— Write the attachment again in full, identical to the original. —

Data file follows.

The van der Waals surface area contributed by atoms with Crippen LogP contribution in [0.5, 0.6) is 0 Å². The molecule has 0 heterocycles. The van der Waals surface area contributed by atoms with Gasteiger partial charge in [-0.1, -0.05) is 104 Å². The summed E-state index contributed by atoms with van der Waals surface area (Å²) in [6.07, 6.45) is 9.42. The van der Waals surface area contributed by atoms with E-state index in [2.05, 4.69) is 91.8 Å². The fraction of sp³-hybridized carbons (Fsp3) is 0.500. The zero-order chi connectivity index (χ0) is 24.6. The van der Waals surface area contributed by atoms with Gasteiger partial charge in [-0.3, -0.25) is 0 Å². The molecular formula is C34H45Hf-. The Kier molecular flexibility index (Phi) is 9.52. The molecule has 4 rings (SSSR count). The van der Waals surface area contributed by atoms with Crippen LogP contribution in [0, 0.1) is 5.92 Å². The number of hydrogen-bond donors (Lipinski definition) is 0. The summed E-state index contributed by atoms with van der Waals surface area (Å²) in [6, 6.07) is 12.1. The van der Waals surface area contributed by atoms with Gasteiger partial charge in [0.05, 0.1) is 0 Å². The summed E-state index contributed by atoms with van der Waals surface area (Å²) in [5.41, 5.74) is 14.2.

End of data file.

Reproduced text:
The van der Waals surface area contributed by atoms with Crippen LogP contribution in [0.5, 0.6) is 0 Å². The molecule has 0 heterocycles. The van der Waals surface area contributed by atoms with Gasteiger partial charge in [-0.1, -0.05) is 104 Å². The summed E-state index contributed by atoms with van der Waals surface area (Å²) in [6.07, 6.45) is 9.42. The van der Waals surface area contributed by atoms with E-state index in [2.05, 4.69) is 91.8 Å². The fraction of sp³-hybridized carbons (Fsp3) is 0.500. The zero-order chi connectivity index (χ0) is 24.6. The van der Waals surface area contributed by atoms with Gasteiger partial charge in [-0.3, -0.25) is 0 Å². The molecular formula is C34H45Hf-. The Kier molecular flexibility index (Phi) is 9.52. The molecule has 4 rings (SSSR count). The van der Waals surface area contributed by atoms with Crippen LogP contribution in [0, 0.1) is 5.92 Å². The number of hydrogen-bond donors (Lipinski definition) is 0. The summed E-state index contributed by atoms with van der Waals surface area (Å²) in [6, 6.07) is 12.1. The van der Waals surface area contributed by atoms with Gasteiger partial charge in [0.05, 0.1) is 0 Å². The summed E-state index contributed by atoms with van der Waals surface area (Å²) in [5.41, 5.74) is 14.2.